Dreaming big is fine. Having big plans is fine. Starting off with the most complex system possible, however, is inviting failure to your doorstep.

What's the smallest piece you can work on today that will produce some value? Start with that. Then find the next smallest piece, and add that. Rinse. Repeat.

Starting simple doesn't guarantee that your project or objective will succeed. Note that Gall doesn't state that. What he does say is that starting complex will fail.

Communication Is Freakin' Hard

Communication is hard. Really hard.

It might not seem like it when we're talking to somebody. After all, we know what we're talking about, so the fault lies on the other person for misinterpreting, right? Well, sometimes. But usually it's our own fault.

Let's say you're talking with somebody else. Just think about all of the steps that a single thought goes through to get from you to them:

  1. You have a thought or feeling you want to convey.
  2. You have to encode that thought into words.
  3. You now have to transmit those words to the other person.
  4. The other person receives that transmission of words.
  5. They now need to decode those words into (hopefully) the same thought or feeling you attempted to convey.

So many sources of failure here. You could struggle to find the right words to convey the thought you had. Maybe you're having trouble projecting your voice. Perhaps it was a loud room or you're on a conference call and the other person couldn't quite hear what you said, or misheard one of the words. Maybe the other person interprets the words you used in a different way than intended.

This doesn't even begin to touch on language or cultural differences, assumptions you or they may have, or the other person not taking the time to confirm what they heard aligns with what you intended to say.

Frankly, it's a miracle that any of us manage to communicate with each other.

Routines Simplify Your Life

Your day is spent constantly bombarded with decisions, from the moment you wake up until when your head hits the pillow. What are you going to wear today? What's for breakfast? When will you take care of the big items on your to-do list?

Decisions take valuable brain power. It might not be much, but with enough decisions over the course of the day, decision fatigue builds up. By the end of your day, when you have time for yourself, all you can manage is to sit on the couch.

Many decisions are unavoidable, but others can be simply gotten rid of. Enter: the routine.

The routine isn't necessarily meant to establish a strict regimen to your life, but can be beneficial in several ways. First, reducing the number of decisions you make frees up brain capacity for other, higher demanding decisions. In other words, you can put your brain power towards decisions that carry more weight behind them.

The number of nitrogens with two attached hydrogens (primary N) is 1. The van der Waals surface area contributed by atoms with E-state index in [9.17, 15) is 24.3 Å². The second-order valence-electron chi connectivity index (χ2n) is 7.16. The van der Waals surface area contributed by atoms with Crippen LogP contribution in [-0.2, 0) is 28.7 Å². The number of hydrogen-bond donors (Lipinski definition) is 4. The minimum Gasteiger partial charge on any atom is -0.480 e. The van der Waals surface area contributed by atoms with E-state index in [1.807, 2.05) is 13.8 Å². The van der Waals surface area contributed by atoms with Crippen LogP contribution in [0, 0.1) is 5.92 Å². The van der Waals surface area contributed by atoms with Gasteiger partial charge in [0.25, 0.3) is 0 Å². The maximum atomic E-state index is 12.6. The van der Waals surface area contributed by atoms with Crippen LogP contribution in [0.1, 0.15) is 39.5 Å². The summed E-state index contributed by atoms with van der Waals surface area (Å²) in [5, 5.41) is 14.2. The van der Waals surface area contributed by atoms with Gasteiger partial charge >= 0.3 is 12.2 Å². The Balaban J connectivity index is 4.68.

You're also more likely to feel content. Having a routine means you are reaffirming a decision you already made, and sticking with that will make you feel better about your decision.

Perhaps most importantly, routines help you use your time effectively, meaning the gaps in your day don't go to waste.

"A lack of routine is just a breeding ground for perpetual procrastination."
– 101 Essays That Will Change The Way You Think, Brianna Wiest

Create a morning and evening routine. They don't have to be fancy, but put some thought and substance into them and your life becomes simpler.

You're Committing To The Process, Not The Goal

Most of the time, we focus on the end result when defining what we want. We want to have six-pack abs, to have a successful business, to have 100,000 followers on Twitter. There are two main problems with this. These goals are:

  1. Ultimately not within your control, and
  2. Do nothing to address how to achieve that goal

A well-formed goal is a vector: there is both a magnitude and direction. The end result is the direction. The process by which you get there is the magnitude. With no process, it doesn't matter what direction you head; the end result is always zero movement.

Focus on how you will achieve that goal, and ensure that you are willing to put in the effort required. You may want six-pack abs, but are you willing to exercise every day and uphold the dietary regimen required, even on days you don't want to? You may want 100,000 followers on Twitter, but are you willing to put in the hours to create quality content on a regular basis, interact with your followers, and put up with the drama that inevitably comes from being a public figure on the internet?

The only guarantee with these goals is that you will need to invest time and effort (and possibly money) into the process. The goal isn't guaranteed. You need to be willing to commit to a process that may never result in your goal being fulfilled.

Wishing Doesn't Work

Everyone has said at one point in their lives "I wish I could...". There's something wrong in their lives (at least according to themselves) and there's a desire for that to not be the case.

I wish I was 10 pounds lighter.

I wish I could run a marathon.

I wish that I made more money.

Stating the wish on its own isn't going to get you there. Wishing, while it might be useful for figuring out where you might want to go in life, doesn't do anything to move you forward.

"I wish" is code for "I don't want to do anything differently".
Jay Shetty, "Think Like a Monk"

Change comes from building a plan, writing it down, and taking deliberate steps to make changes. You might not get the exact results you're hoping for, but you can at least say that you built a process to get you there (more on that later).

Discomfort Is Your Guide

Our natural tendency is to look at being uncomfortable as a universally bad thing. Media and marketing attempt to convince you that you can remove discomfort from your life.